Do You Value Your Time?

In the past week I have spent a fairly large amount of money TWICE for the purpose of saving time and effort.  Let me ask you a question – Do you know what your time is worth?

time is moneyClearerThinking.org has an interactive tool that walks through a series of questions that will paint a fairly clear picture of the value of your work and free time.  (I have mentioned this tool in a previous post.)  It is good to know what your time is worth in the office and the value you assign to your free time.

A lot of the examples on the site deal with saving money:

  • Is it logical to drive 9 minutes further to save $2 on a tank of gas?  If your free time is worth $30 an hour you would lose value (($30/60 min) * 9 min = $4.50) while trying to save money.  Of course, your personal hobby might be saving money and it brings you great joy…factor that in.
  • When researching an item, looking for a deal, or trying to save money…keep in mind the value of your time.  Is it worth spending 3 hours (3 hours x $30 per hour = $90 of value) to research the best $20 alarm clock on the market?

I have found several instances in our home life where we are actually spending more money than we are saving.  Printing a coupon in color on our home printer can cost about $0.20 to $0.30 in paper and ink.  If the coupon is for $0.50 we have just reduced the value by half.  Factor in the time it took to find and print the coupon and you might be in the negative once perceived value is included.  Another factor is the number of coupons that get printed and don’t get used.  It is very easy to do some very illogical things in an effort to save a buck.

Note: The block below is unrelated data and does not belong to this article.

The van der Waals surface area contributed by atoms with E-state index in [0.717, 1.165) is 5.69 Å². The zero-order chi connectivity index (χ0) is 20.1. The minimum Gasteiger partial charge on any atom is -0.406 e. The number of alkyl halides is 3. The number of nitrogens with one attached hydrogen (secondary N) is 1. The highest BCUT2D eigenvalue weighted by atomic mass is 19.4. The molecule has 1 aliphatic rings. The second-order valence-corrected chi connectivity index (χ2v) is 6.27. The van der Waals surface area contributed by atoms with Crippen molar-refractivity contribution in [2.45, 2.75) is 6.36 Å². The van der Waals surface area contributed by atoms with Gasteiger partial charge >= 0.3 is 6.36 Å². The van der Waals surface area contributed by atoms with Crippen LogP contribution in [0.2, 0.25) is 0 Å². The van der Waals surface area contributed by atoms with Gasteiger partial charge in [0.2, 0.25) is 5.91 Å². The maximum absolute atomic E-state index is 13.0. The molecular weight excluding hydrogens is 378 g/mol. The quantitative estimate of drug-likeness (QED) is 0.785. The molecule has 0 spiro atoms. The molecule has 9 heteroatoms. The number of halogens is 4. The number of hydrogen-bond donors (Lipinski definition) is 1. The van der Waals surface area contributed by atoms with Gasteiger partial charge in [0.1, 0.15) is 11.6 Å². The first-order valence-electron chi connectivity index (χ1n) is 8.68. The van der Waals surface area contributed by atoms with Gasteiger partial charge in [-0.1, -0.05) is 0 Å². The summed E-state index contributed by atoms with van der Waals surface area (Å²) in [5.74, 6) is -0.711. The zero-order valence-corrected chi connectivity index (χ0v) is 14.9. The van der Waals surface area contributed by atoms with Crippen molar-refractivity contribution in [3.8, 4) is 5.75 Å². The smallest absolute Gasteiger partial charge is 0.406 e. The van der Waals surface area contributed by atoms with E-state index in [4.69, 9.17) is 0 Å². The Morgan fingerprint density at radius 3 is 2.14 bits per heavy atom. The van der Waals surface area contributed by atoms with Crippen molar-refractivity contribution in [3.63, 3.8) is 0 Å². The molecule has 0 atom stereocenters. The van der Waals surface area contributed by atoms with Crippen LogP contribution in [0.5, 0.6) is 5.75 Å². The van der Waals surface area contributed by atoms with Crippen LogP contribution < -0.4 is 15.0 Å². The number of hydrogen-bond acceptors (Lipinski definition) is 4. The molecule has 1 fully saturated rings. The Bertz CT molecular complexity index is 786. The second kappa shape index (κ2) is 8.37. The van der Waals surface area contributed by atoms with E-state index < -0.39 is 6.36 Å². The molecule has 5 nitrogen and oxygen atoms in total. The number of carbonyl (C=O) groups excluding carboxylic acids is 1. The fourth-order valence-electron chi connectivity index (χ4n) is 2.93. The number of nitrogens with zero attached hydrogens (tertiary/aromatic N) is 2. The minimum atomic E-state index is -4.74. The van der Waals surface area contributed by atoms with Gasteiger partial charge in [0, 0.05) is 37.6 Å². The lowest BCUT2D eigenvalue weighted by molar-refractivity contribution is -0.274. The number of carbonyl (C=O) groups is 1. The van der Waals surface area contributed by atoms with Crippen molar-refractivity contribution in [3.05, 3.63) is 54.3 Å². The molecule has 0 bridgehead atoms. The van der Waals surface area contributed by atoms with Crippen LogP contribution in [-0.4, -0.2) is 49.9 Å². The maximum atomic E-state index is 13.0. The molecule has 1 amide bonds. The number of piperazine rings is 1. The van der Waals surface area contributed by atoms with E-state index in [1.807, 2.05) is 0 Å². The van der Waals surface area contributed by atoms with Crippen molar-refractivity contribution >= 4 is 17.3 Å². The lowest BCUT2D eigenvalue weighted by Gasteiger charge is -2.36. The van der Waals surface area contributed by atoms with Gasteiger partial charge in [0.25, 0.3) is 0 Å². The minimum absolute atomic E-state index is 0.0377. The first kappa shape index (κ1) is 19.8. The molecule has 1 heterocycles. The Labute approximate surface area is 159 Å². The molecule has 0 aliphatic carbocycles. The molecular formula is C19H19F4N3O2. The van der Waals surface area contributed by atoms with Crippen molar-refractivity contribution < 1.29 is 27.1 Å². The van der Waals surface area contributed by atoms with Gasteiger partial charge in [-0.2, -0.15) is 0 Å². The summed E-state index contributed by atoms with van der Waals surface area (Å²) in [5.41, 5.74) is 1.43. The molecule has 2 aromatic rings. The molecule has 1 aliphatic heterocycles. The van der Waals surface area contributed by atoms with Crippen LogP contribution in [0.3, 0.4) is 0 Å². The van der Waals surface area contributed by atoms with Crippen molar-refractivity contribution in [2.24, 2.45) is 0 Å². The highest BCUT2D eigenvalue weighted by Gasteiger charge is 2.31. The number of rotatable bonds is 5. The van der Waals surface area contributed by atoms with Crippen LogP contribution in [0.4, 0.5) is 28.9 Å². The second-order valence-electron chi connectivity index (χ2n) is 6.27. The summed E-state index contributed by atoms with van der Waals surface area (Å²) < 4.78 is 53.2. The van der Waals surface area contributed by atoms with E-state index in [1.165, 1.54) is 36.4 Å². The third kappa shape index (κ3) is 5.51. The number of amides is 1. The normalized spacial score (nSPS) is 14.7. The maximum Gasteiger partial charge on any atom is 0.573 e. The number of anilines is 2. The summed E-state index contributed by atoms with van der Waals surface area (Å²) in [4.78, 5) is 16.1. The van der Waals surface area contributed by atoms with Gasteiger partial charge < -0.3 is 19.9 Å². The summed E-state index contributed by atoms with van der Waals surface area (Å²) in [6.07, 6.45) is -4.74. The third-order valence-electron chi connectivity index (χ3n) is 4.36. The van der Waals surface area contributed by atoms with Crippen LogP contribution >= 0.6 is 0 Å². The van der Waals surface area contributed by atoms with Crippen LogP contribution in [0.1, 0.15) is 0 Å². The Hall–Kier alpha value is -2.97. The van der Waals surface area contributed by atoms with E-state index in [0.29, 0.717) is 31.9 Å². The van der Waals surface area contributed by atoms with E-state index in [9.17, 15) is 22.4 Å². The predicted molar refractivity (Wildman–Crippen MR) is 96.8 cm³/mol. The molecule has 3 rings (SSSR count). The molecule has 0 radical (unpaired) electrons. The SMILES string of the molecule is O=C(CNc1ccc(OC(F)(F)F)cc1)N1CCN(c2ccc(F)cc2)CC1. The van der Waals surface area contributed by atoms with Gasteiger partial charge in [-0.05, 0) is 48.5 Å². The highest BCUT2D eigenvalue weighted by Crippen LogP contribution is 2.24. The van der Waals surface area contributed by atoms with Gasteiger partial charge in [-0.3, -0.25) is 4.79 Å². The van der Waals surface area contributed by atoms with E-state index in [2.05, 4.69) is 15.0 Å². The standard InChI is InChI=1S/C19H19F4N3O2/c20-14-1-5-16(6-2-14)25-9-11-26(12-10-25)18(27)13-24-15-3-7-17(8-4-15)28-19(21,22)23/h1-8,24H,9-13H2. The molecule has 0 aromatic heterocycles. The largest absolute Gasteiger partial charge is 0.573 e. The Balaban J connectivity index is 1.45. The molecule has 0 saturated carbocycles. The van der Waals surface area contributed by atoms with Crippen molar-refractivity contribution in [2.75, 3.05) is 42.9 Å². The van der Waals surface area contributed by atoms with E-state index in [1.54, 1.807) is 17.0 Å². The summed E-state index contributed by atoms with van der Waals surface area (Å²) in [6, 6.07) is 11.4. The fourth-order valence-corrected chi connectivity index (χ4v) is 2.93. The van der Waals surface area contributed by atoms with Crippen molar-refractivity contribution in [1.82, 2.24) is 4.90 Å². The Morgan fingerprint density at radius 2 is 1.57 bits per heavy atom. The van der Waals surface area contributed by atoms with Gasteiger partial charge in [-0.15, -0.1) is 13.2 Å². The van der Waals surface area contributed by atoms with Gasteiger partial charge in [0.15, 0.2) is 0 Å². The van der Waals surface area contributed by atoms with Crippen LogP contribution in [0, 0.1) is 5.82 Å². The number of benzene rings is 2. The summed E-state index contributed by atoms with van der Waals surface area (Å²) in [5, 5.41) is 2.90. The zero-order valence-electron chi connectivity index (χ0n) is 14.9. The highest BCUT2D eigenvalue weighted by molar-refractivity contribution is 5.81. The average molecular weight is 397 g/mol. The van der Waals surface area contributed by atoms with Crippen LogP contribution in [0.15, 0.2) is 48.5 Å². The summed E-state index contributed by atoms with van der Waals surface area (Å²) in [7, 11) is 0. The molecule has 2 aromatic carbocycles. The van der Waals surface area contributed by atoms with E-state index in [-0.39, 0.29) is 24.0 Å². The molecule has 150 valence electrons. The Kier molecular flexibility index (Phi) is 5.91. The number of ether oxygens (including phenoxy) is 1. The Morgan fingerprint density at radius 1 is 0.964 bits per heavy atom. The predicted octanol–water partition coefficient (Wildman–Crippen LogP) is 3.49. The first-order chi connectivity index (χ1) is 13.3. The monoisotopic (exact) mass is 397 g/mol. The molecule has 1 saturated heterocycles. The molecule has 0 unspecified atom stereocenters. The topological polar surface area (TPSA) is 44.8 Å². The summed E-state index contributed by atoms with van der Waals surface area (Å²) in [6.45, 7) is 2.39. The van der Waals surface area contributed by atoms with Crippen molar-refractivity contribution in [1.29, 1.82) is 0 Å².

I mentioned two expenditures I made in the past week to save time/effort.  Let’s examine those:

In my side business of buying and selling, I scored a huge deal a few weeks ago.  I was able to purchase some flat filing cabinets (for blueprints and maps) from a local municipality.  Each 5-drawer unit is 52″w x 42″d x 18″h and weighs 300lbs.  The lot in the auction was for 10 units….that is 3,000lbs.  List price for each of the cabinets (per the manufacturer) is $2,757 per 5-drawer unit.   I paid 1.3% of what they are worth at auction.  My plan was to donate two of the units to our church for the new teacher workroom and then take the rest and sell them, BUT hauling them would be a factor.

Due to the size of the cabinets I would need to rent a truck ($100) and get some paid and unpaid volunteers to help with the effort ($100).  Plus I would be lifting the cabinets, hauling two of them upstairs at our church building, and offloading the others at my storage area.  It was a ‘no-brainer’ to get some quotes from moving companies.  I contacted three companies and they were all in the same ballpark of pricing $250 to $275.  The additional $50 to $75 to hire professionals fell well within my range of perceived value for my time, and that didn’t even factor in the potential for injury to myself or those working with me.